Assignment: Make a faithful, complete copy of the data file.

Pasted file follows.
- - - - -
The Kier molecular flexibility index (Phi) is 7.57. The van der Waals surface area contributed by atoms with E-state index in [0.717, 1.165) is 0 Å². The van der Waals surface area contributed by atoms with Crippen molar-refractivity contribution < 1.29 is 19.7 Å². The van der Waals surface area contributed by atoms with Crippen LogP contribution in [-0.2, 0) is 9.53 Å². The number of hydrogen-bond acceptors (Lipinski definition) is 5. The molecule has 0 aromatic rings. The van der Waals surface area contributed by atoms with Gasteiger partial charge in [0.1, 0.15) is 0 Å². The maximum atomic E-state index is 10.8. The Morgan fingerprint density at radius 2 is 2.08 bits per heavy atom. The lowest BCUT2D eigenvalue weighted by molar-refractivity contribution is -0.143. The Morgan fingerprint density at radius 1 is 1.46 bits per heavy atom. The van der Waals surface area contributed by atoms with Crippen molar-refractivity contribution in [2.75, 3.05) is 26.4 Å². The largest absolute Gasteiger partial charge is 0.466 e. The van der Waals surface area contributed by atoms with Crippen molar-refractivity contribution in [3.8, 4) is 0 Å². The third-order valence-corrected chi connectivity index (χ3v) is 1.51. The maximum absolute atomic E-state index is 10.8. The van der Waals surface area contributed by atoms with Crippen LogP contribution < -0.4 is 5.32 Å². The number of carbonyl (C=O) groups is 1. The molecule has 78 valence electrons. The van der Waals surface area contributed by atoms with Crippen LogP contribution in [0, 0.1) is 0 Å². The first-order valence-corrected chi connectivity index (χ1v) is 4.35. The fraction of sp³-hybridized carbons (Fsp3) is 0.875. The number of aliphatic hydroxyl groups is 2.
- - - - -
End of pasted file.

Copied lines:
The Kier molecular flexibility index (Phi) is 7.57. The van der Waals surface area contributed by atoms with E-state index in [0.717, 1.165) is 0 Å². The van der Waals surface area contributed by atoms with Crippen molar-refractivity contribution < 1.29 is 19.7 Å². The van der Waals surface area contributed by atoms with Crippen LogP contribution in [-0.2, 0) is 9.53 Å². The number of hydrogen-bond acceptors (Lipinski definition) is 5. The molecule has 0 aromatic rings. The van der Waals surface area contributed by atoms with Gasteiger partial charge in [0.1, 0.15) is 0 Å². The maximum atomic E-state index is 10.8. The Morgan fingerprint density at radius 2 is 2.08 bits per heavy atom. The lowest BCUT2D eigenvalue weighted by molar-refractivity contribution is -0.143. The Morgan fingerprint density at radius 1 is 1.46 bits per heavy atom. The van der Waals surface area contributed by atoms with Crippen molar-refractivity contribution in [2.75, 3.05) is 26.4 Å². The largest absolute Gasteiger partial charge is 0.466 e. The van der Waals surface area contributed by atoms with Crippen molar-refractivity contribution in [3.8, 4) is 0 Å². The third-order valence-corrected chi connectivity index (χ3v) is 1.51. The maximum absolute atomic E-state index is 10.8. The van der Waals surface area contributed by atoms with Crippen LogP contribution < -0.4 is 5.32 Å². The number of carbonyl (C=O) groups is 1. The molecule has 78 valence electrons. The van der Waals surface area contributed by atoms with Crippen LogP contribution in [0, 0.1) is 0 Å². The first-order valence-corrected chi connectivity index (χ1v) is 4.35. The fraction of sp³-hybridized carbons (Fsp3) is 0.875. The number of aliphatic hydroxyl groups is 2.